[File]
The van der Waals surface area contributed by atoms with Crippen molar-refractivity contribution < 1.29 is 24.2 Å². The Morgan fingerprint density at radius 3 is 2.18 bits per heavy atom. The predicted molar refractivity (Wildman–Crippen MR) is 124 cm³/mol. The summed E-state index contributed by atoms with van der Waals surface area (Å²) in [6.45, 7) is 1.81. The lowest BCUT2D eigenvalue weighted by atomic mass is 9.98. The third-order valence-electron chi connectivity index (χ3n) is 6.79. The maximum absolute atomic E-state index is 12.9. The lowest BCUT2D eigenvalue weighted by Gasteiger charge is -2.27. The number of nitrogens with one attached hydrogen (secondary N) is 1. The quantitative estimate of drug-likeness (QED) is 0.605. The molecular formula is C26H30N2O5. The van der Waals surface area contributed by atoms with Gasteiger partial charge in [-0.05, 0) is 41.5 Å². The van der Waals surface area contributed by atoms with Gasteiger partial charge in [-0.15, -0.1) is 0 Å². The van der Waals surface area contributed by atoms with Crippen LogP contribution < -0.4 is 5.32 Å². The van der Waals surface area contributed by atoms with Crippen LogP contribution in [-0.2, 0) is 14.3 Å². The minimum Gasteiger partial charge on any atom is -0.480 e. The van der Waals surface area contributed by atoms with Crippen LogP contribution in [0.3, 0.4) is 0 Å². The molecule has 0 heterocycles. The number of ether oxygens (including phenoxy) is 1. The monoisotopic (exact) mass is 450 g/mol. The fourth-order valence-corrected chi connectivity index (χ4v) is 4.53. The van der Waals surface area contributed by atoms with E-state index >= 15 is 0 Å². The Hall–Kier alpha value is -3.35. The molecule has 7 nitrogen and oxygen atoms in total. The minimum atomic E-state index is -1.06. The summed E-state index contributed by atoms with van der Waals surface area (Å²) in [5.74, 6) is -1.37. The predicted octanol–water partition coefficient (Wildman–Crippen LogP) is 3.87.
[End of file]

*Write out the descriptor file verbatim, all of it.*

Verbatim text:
The van der Waals surface area contributed by atoms with Crippen molar-refractivity contribution < 1.29 is 24.2 Å². The Morgan fingerprint density at radius 3 is 2.18 bits per heavy atom. The predicted molar refractivity (Wildman–Crippen MR) is 124 cm³/mol. The summed E-state index contributed by atoms with van der Waals surface area (Å²) in [6.45, 7) is 1.81. The lowest BCUT2D eigenvalue weighted by atomic mass is 9.98. The third-order valence-electron chi connectivity index (χ3n) is 6.79. The maximum absolute atomic E-state index is 12.9. The lowest BCUT2D eigenvalue weighted by Gasteiger charge is -2.27. The number of nitrogens with one attached hydrogen (secondary N) is 1. The quantitative estimate of drug-likeness (QED) is 0.605. The molecular formula is C26H30N2O5. The van der Waals surface area contributed by atoms with Gasteiger partial charge in [-0.05, 0) is 41.5 Å². The van der Waals surface area contributed by atoms with Gasteiger partial charge in [-0.15, -0.1) is 0 Å². The van der Waals surface area contributed by atoms with Crippen LogP contribution < -0.4 is 5.32 Å². The van der Waals surface area contributed by atoms with Crippen LogP contribution in [-0.2, 0) is 14.3 Å². The minimum Gasteiger partial charge on any atom is -0.480 e. The van der Waals surface area contributed by atoms with Crippen LogP contribution in [0.3, 0.4) is 0 Å². The molecule has 0 heterocycles. The number of ether oxygens (including phenoxy) is 1. The monoisotopic (exact) mass is 450 g/mol. The fourth-order valence-corrected chi connectivity index (χ4v) is 4.53. The van der Waals surface area contributed by atoms with E-state index >= 15 is 0 Å². The Hall–Kier alpha value is -3.35. The molecule has 7 nitrogen and oxygen atoms in total. The minimum atomic E-state index is -1.06. The summed E-state index contributed by atoms with van der Waals surface area (Å²) in [5.74, 6) is -1.37. The predicted octanol–water partition coefficient (Wildman–Crippen LogP) is 3.87.